IS YET another financial services scandal – as if there hasn’t been enough of them – in the making? That would seem a fair assumption following the decision of the Financial Conduct Authority (FCA) to investigate companies’ handling of some 30 million financial products sold to people before 2000.
The investigations cover pensions, endowments, investment bonds and life insurance policies that are estimated to be collectively worth about £150 billion. The concern is that they may carry terms and conditions that are unfair, particularly if the company now holding them is not the same one that sold them.
This probe, however, is slightly different to previous ones into the mis-selling of mortgage endowments, personal pensions, and payment protection insurance and which have resulted in millions of people being given billions in compensation.
There are two concerns. One is that many of these policies are no longer sold and hence are in funds that are not active in terms of receiving premiums from new subscribers. Somewhat disturbingly, some in the financial services business call them “zombie” funds.
So the concern is they may not be as well looked after, and not performing as well, as funds that are active, either through neglect or through more deliberate malpractice such as overloading them with heavy management costs. The original subscribers may be losing money when these older funds are compared with newer active funds. Any financial company whose older funds are found to fit an accusation of mismanagement will be liable to pay compensation to give the subscribers better returns.
The second concern is that people who have decided that they are not getting the return they expected often face stiff penalties if they try to move them to another management company. In a few cases, they may be liable to lose half their money.
If these were the penalties that applied when the contracts were originally signed, then there is little the FCA can do. But there is a suspicion, especially where the original provider has been taken over by another firm, that the penalties may have been changed. If so, it may not lead to compensation, but at least it may liberate some imprisoned savings and thereby benefit the owners.
This investigation will be long and difficult. Some in financial services may regard it as exactly what they don’t need in a time of recovery. They would becompletely wrong.
The public has little faith in the financial services industry, which, apart from selling people products which were never going to deliver the claimed benefits, caused a crisis, the costs of which are going to be felt for years.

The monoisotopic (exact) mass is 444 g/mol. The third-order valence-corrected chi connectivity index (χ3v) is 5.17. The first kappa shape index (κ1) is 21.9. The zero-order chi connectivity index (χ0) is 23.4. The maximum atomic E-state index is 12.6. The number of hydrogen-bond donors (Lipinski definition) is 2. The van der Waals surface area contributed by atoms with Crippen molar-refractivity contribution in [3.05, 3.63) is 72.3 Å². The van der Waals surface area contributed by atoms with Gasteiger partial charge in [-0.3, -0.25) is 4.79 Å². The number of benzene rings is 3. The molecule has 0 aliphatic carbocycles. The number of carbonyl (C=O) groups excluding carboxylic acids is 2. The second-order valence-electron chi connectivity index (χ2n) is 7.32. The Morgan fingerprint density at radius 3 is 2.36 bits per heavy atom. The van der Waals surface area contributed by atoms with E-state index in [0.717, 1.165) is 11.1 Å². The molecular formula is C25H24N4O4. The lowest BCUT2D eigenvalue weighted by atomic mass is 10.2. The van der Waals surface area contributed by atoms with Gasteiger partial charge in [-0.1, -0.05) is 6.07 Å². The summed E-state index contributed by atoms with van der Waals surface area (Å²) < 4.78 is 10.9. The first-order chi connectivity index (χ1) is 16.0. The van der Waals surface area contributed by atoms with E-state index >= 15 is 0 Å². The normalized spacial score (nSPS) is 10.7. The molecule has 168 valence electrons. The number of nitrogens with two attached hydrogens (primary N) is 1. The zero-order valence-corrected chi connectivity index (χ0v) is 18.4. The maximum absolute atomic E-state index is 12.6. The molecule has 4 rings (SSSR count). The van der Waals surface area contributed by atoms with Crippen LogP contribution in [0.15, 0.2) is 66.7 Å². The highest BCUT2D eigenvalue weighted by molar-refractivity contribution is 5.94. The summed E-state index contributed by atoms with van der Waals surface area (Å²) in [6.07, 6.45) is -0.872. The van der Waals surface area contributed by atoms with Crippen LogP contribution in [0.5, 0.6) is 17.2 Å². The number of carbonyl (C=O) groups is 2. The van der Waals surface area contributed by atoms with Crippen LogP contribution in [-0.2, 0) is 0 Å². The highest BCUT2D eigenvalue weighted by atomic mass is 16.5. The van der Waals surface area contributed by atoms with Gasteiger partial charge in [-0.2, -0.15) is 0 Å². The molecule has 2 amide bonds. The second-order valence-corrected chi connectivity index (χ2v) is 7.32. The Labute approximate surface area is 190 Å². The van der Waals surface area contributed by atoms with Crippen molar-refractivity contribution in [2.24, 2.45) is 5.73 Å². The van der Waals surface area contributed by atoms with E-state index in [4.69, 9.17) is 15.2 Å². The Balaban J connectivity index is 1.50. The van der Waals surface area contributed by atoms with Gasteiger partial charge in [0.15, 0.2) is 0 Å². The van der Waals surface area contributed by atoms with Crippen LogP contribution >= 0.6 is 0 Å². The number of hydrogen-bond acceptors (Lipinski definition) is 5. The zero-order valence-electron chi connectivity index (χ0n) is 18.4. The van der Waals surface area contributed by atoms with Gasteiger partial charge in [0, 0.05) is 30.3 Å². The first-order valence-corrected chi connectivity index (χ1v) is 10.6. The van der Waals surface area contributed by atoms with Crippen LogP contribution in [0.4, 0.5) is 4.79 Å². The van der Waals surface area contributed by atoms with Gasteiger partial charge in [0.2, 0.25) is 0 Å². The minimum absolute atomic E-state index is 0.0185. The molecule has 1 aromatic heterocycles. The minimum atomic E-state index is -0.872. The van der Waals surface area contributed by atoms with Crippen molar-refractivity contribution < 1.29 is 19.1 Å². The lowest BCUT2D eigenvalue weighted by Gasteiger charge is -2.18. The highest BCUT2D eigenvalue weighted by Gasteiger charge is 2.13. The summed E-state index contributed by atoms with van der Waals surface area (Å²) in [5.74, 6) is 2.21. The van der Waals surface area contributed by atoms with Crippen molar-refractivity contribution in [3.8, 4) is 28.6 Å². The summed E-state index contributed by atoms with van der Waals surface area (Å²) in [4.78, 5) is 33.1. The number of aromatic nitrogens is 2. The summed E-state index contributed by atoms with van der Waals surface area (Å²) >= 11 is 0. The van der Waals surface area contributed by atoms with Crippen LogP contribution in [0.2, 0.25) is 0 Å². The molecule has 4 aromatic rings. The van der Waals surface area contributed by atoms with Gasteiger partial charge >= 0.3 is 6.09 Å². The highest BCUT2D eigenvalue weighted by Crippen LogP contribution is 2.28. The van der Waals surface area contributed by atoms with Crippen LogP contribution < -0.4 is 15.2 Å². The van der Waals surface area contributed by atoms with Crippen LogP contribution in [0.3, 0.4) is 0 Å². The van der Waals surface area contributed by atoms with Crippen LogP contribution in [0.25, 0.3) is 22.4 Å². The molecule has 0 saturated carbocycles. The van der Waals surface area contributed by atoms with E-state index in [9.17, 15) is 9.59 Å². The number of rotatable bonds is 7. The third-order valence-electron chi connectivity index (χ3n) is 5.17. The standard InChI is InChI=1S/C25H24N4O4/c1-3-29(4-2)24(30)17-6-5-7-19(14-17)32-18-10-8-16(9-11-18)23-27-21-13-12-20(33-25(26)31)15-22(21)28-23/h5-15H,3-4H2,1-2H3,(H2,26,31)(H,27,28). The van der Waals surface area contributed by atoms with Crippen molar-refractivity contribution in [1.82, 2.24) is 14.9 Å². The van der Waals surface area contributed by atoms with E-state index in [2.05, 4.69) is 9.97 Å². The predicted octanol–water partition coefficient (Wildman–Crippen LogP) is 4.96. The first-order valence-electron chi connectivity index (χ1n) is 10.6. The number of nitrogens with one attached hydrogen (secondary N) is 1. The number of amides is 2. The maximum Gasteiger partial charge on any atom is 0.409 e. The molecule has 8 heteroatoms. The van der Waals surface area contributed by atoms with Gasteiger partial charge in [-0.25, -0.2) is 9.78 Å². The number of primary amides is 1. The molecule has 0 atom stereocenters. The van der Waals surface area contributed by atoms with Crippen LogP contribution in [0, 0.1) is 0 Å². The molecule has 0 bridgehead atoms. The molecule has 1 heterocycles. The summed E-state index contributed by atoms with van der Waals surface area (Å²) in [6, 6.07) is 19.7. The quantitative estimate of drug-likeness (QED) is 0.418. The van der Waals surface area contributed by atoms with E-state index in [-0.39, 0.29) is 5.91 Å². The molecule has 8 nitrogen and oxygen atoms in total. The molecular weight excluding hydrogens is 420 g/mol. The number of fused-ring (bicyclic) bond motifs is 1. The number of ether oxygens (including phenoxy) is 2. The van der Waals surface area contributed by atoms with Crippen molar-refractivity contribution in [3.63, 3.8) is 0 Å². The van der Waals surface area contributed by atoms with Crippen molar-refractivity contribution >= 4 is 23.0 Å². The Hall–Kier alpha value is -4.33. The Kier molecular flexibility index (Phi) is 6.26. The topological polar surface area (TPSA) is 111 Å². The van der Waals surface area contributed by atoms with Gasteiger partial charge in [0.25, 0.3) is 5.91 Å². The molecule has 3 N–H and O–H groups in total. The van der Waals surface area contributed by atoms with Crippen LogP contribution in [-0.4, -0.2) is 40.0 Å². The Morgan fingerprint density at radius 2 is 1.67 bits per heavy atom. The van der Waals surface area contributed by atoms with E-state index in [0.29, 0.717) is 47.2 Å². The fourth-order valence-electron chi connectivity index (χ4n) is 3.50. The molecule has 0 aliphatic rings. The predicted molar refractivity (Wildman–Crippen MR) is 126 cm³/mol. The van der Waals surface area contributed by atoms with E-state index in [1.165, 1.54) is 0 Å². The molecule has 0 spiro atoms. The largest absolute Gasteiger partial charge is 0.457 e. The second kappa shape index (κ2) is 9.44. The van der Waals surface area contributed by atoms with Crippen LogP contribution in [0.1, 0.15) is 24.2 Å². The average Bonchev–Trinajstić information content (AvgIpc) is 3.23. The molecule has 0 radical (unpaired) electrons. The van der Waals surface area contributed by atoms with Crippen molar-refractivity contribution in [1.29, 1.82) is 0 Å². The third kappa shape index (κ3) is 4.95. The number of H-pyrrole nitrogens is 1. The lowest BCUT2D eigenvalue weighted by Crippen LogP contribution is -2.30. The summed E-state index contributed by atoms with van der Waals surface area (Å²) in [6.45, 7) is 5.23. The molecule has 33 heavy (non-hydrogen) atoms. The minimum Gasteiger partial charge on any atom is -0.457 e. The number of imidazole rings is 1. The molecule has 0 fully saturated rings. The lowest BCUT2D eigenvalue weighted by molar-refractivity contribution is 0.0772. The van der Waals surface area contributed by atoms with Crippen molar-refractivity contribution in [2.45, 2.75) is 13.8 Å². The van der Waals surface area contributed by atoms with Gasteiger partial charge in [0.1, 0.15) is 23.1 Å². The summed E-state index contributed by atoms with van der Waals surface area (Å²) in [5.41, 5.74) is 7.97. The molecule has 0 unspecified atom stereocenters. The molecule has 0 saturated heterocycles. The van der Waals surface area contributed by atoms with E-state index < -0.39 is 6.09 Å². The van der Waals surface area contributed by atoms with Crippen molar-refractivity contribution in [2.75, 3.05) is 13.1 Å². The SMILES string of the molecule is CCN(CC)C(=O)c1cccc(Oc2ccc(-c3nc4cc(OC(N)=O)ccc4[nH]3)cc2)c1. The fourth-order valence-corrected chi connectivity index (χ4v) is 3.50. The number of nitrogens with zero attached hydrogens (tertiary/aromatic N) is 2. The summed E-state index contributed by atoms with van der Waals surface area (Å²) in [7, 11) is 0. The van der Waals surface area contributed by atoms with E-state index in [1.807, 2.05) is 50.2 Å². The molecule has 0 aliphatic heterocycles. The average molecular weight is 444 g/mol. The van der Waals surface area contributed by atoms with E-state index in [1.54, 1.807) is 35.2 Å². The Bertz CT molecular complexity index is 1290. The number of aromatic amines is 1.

The financial Augean stables have had some cleaning out, but there is a pile of muck still to be shifted. Only when every corner has been given a clean bill of health will public confidence return.
World may ‘like’ this Facebook plan
Even for Facebook, a famously ingenious company, its latest move sounds a bit bizarre. It intends to pour lots of money into developing drones, satellites and other technologies which it can use to beam internet connectivity to people in underdeveloped and remote parts of the world.
Facebook is a social networking business, not an internet service provider, so this is a leap into a business and technologies where it has no expertise – rarely a great move in business.
So why is it taking this leap into the dark? Because it can afford to is one answer. It is a huge company. Its market capitalisation is
£90 billion, equivalent to about three-quarters of Scotland’s onshore GDP, and it has huge cash reserves of £6.5bn.
Still, some of it looks distinctly science fiction – the use of solar- powered drone aircraft sending internet connections by laser, for example. And as Facebook is talking about underdeveloped parts of the world, will the intended customers be able to pay for it? Indeed, their priorities might well be food, fresh water and healthcare, rather than chatting online to friends far and near.
But, on the other hand, another priority is education. And this might turn out to be the means to deliver an awful lot of learning, knowledge that might lift them out of poverty far faster than any other form of aid.
If it doesn’t turn out that way, at least it is private, not public, money that will be wasted. Whether the shareholders will be happy about this investment is another matter. At least they will have novel ways of quickly sharing their concerns on Facebook, no doubt. So although this service might not be a priority, there might be some benefits.